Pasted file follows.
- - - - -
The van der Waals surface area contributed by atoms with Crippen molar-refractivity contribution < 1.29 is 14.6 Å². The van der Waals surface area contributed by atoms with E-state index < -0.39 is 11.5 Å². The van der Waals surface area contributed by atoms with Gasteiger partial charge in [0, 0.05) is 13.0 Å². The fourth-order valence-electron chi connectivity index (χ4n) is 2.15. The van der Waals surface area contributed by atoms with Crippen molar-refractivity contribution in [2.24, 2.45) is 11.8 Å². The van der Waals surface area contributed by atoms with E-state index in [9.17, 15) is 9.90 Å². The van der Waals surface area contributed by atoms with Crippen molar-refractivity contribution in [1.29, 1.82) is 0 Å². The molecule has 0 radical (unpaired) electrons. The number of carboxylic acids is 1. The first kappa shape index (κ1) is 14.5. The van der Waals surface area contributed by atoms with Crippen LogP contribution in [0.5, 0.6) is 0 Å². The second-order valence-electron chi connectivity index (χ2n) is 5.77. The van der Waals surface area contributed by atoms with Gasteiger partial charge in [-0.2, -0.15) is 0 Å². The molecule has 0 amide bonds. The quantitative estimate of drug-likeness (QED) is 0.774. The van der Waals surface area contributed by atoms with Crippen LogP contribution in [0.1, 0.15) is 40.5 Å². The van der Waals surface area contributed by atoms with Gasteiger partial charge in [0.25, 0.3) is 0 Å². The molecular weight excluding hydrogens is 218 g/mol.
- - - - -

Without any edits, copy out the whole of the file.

The van der Waals surface area contributed by atoms with Crippen molar-refractivity contribution < 1.29 is 14.6 Å². The van der Waals surface area contributed by atoms with E-state index < -0.39 is 11.5 Å². The van der Waals surface area contributed by atoms with Gasteiger partial charge in [0, 0.05) is 13.0 Å². The fourth-order valence-electron chi connectivity index (χ4n) is 2.15. The van der Waals surface area contributed by atoms with Crippen molar-refractivity contribution in [2.24, 2.45) is 11.8 Å². The van der Waals surface area contributed by atoms with E-state index in [9.17, 15) is 9.90 Å². The van der Waals surface area contributed by atoms with Crippen molar-refractivity contribution in [1.29, 1.82) is 0 Å². The molecule has 0 radical (unpaired) electrons. The number of carboxylic acids is 1. The first kappa shape index (κ1) is 14.5. The van der Waals surface area contributed by atoms with Crippen LogP contribution in [0.5, 0.6) is 0 Å². The second-order valence-electron chi connectivity index (χ2n) is 5.77. The van der Waals surface area contributed by atoms with Gasteiger partial charge in [-0.2, -0.15) is 0 Å². The molecule has 0 amide bonds. The quantitative estimate of drug-likeness (QED) is 0.774. The van der Waals surface area contributed by atoms with Crippen LogP contribution in [0.1, 0.15) is 40.5 Å². The van der Waals surface area contributed by atoms with Gasteiger partial charge in [0.25, 0.3) is 0 Å². The molecular weight excluding hydrogens is 218 g/mol.